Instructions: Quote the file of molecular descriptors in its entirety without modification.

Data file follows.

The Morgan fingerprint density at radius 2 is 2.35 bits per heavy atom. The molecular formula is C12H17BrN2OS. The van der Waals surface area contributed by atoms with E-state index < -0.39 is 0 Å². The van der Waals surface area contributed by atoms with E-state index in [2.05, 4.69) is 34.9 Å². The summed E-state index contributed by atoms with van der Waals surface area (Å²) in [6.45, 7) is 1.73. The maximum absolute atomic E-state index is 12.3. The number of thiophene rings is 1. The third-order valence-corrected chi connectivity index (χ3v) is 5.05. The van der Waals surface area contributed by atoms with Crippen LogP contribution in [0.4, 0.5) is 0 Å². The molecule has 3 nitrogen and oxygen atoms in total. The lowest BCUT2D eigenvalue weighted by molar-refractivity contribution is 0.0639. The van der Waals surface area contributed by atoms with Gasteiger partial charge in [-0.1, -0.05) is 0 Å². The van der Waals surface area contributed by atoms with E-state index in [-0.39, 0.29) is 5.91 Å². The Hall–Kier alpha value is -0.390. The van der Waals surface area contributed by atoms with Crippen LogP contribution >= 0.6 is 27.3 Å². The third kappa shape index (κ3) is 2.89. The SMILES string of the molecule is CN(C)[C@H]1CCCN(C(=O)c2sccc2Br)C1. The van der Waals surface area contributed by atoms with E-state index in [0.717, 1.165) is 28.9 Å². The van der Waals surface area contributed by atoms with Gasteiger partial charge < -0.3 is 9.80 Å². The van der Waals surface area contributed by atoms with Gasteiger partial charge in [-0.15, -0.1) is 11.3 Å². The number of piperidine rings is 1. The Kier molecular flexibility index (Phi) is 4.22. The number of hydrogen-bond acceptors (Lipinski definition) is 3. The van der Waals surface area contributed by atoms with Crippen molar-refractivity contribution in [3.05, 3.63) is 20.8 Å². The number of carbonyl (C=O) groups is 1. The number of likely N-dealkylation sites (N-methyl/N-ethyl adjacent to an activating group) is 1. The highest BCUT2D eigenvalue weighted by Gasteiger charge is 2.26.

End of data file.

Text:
The Morgan fingerprint density at radius 2 is 2.35 bits per heavy atom. The molecular formula is C12H17BrN2OS. The van der Waals surface area contributed by atoms with E-state index < -0.39 is 0 Å². The van der Waals surface area contributed by atoms with E-state index in [2.05, 4.69) is 34.9 Å². The summed E-state index contributed by atoms with van der Waals surface area (Å²) in [6.45, 7) is 1.73. The maximum absolute atomic E-state index is 12.3. The number of thiophene rings is 1. The third-order valence-corrected chi connectivity index (χ3v) is 5.05. The van der Waals surface area contributed by atoms with Crippen LogP contribution in [0.4, 0.5) is 0 Å². The molecule has 3 nitrogen and oxygen atoms in total. The lowest BCUT2D eigenvalue weighted by molar-refractivity contribution is 0.0639. The van der Waals surface area contributed by atoms with Gasteiger partial charge in [-0.1, -0.05) is 0 Å². The van der Waals surface area contributed by atoms with E-state index in [-0.39, 0.29) is 5.91 Å². The Hall–Kier alpha value is -0.390. The van der Waals surface area contributed by atoms with Crippen LogP contribution >= 0.6 is 27.3 Å². The third kappa shape index (κ3) is 2.89. The SMILES string of the molecule is CN(C)[C@H]1CCCN(C(=O)c2sccc2Br)C1. The van der Waals surface area contributed by atoms with E-state index in [0.717, 1.165) is 28.9 Å². The van der Waals surface area contributed by atoms with Gasteiger partial charge < -0.3 is 9.80 Å². The van der Waals surface area contributed by atoms with Gasteiger partial charge in [-0.15, -0.1) is 11.3 Å². The number of piperidine rings is 1. The Kier molecular flexibility index (Phi) is 4.22. The number of hydrogen-bond acceptors (Lipinski definition) is 3. The van der Waals surface area contributed by atoms with Crippen molar-refractivity contribution in [3.05, 3.63) is 20.8 Å². The number of carbonyl (C=O) groups is 1. The number of likely N-dealkylation sites (N-methyl/N-ethyl adjacent to an activating group) is 1. The highest BCUT2D eigenvalue weighted by Gasteiger charge is 2.26.